Soaring food prices pose problems for three groups. First, the poor whose ability to buy food is undermined. Second, governments of low-income countries facing higher import bills, soaring costs for safety net programmes and political unrest. Third, aid agencies juggling increased demands for food, cash and technical advice. High food prices threaten the gains made since the 1960s and highlight the long-term need for investment in, and better management of, the global food supply. This Paper examines the causes of rising food prices, expected trends, the likely impact, and possible policy responses. It calls for immediate action to alleviate the distress caused by the price spikes, such as transfers to the poor or general food subsidies. Resources are needed to support WFP and compensate poor countries for higher import bills. In the medium term, growth can boost incomes to compensate for high food prices, but the right policies are needed to help farmers produce more food.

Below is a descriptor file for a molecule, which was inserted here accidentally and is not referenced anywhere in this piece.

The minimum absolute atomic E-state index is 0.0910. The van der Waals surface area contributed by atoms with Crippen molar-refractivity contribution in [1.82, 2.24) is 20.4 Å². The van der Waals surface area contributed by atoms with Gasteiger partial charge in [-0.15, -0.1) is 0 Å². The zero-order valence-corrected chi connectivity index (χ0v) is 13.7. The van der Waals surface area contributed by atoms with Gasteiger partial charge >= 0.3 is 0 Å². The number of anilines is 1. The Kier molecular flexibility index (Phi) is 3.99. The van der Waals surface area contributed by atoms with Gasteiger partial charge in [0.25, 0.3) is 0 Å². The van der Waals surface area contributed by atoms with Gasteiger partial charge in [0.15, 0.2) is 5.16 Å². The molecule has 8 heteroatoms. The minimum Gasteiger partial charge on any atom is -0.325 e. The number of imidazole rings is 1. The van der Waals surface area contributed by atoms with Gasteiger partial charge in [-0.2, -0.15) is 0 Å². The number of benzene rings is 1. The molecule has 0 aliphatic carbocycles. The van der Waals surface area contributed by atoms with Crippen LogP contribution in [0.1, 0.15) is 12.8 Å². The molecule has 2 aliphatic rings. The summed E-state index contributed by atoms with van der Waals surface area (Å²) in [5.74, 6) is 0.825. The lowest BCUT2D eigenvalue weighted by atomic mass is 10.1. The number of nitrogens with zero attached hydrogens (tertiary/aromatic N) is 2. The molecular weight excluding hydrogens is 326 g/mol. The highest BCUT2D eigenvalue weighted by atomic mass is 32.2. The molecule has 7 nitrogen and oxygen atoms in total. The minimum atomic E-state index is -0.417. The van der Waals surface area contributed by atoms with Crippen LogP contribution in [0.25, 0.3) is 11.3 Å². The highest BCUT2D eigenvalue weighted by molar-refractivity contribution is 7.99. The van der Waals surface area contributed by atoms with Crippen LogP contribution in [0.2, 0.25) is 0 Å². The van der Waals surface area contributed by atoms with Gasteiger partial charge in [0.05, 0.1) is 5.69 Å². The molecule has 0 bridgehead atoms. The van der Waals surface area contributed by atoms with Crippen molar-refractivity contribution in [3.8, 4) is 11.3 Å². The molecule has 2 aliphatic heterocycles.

Steve Wiggins and Stephanie Levy